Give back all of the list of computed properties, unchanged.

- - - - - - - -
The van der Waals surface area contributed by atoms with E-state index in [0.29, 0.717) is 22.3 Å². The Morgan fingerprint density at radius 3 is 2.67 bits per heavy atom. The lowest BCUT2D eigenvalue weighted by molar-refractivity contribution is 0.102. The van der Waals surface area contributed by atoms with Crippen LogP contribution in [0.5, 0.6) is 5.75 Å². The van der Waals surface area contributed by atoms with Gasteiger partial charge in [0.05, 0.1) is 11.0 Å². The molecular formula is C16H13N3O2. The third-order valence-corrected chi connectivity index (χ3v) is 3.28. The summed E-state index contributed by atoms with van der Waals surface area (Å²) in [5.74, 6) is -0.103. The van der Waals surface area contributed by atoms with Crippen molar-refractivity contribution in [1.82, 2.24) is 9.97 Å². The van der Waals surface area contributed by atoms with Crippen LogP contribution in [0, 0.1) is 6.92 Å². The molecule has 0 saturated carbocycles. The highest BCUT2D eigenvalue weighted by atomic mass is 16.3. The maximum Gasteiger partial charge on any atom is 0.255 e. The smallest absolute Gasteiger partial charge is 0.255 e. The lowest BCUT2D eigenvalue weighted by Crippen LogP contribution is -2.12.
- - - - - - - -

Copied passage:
The van der Waals surface area contributed by atoms with E-state index in [0.29, 0.717) is 22.3 Å². The Morgan fingerprint density at radius 3 is 2.67 bits per heavy atom. The lowest BCUT2D eigenvalue weighted by molar-refractivity contribution is 0.102. The van der Waals surface area contributed by atoms with Crippen LogP contribution in [0.5, 0.6) is 5.75 Å². The van der Waals surface area contributed by atoms with Gasteiger partial charge in [0.05, 0.1) is 11.0 Å². The molecular formula is C16H13N3O2. The third-order valence-corrected chi connectivity index (χ3v) is 3.28. The summed E-state index contributed by atoms with van der Waals surface area (Å²) in [5.74, 6) is -0.103. The van der Waals surface area contributed by atoms with Crippen molar-refractivity contribution in [1.82, 2.24) is 9.97 Å². The van der Waals surface area contributed by atoms with Crippen LogP contribution in [0, 0.1) is 6.92 Å². The molecule has 0 saturated carbocycles. The highest BCUT2D eigenvalue weighted by atomic mass is 16.3. The maximum Gasteiger partial charge on any atom is 0.255 e. The smallest absolute Gasteiger partial charge is 0.255 e. The lowest BCUT2D eigenvalue weighted by Crippen LogP contribution is -2.12.